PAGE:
The center's founder and director, Maria Mercedes Carranza, is a poet herself and the daughter of the distinguished Colombian poet, the late Eduardo Carranza. A friendly, unpretentious, round-faced woman, she administers the poetry house with an admirable calm and efficiency. When I ask her whether poetry is relevant nowadays, Maria Mercedes measures her words but her eyes light up as she leaps to its defence: "There has always been a great interest in poetry in Colombia; it's a national trait. Some say that it's a way of evading the violent reality of our country, but I think it's just the opposite. In a situation where the most fundamental human rights are being violated every day, people need something with which to remind themselves that the right to love, to life, to beauty still exists and so they cling ever more fiercely to poetry."

The Casa Silva was founded in 1986, thanks in part to Maria Mercedes, who was then a journalist and filled a last-minute "hole" in her paper with a plea to buy and restore the building, which had become a decrepit lodging house. The modest article generated an immediate response and with support from then Colombian president, Belisario Betancur, La Corporacion de la Candelaria purchased Silva's home. Though it receives funding from the city, the center is run by a private foundation which is also financed by Colombian companies. Venezuela's Perez Bonalde Poetry House, Mexico's Lopez Velarde center and the Jorge Carrera Andrade center in Ecuador have been inspired by the Bogota original.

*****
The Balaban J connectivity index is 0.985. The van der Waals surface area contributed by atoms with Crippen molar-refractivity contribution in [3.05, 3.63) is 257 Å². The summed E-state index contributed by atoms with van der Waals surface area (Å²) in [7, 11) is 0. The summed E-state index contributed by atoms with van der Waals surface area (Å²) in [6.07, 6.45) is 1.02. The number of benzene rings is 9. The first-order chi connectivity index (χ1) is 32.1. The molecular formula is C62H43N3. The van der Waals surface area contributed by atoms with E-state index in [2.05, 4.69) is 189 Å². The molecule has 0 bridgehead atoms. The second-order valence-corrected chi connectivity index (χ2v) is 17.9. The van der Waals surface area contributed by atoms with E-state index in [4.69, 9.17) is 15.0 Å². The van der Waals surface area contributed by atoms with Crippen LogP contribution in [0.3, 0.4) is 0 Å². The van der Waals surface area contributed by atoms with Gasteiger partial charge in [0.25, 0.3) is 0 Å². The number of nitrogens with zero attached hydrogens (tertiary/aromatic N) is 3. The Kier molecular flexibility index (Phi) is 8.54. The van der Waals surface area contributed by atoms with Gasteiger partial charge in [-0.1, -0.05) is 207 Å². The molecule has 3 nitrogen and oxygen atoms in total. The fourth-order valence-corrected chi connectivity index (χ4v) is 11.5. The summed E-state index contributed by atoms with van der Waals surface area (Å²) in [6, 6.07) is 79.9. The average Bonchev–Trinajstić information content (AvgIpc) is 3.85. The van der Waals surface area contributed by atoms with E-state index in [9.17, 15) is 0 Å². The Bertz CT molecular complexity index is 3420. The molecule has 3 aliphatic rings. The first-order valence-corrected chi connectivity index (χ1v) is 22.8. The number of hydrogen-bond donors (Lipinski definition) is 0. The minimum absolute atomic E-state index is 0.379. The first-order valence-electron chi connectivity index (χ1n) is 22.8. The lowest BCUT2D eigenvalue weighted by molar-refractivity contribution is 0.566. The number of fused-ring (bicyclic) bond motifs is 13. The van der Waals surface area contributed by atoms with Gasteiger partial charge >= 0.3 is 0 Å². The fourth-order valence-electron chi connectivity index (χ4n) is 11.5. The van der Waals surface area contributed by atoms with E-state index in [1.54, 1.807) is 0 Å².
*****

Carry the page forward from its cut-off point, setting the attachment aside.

One of the Casa Silva's most successful activities is a national poetry competition organized under the title of "Poetry has the word." Colombians are invited to vote by letter for the best verse on a given subject and the winner is announced during a public ceremony which is held in different cities and features recitals by invited poets. "Possibly the most successful was the one in Medellin," she says. "It was held at the height of the narco-violence and the theme was love. Nine thousand people turned up. In a way poetry is as popular as football--all you have to do is to give it a bit of publicity and the public will come flocking in."

Seeing the enlarged photos of bygone Colombian poets which cover the walls of the center, along with facsimiles of their manuscripts, I mention one that shows Pablo Neruda with Maria Mercedes' father and the Cuban poet Nicholas Guillen playfully grouped around a yacht in Neruda's Isla Negra. I beg for an anecdote about the famous poets she grew up with. Maria Mercedes smiles, pauses and then goes on: "My father was a great friend of Neruda, who was my brother's godfather. They saw a lot of each other in Chile when my father worked in the Colombian Embassy there. In 1946, my father traveled, with our family, to take up his post in Chile and I made the journey in a little basket. When they got off the plane, Neruda was there and seeing the basket he got excited because he thought it was full of Colombian fruit. I am afraid he was disappointed that it was only a baby."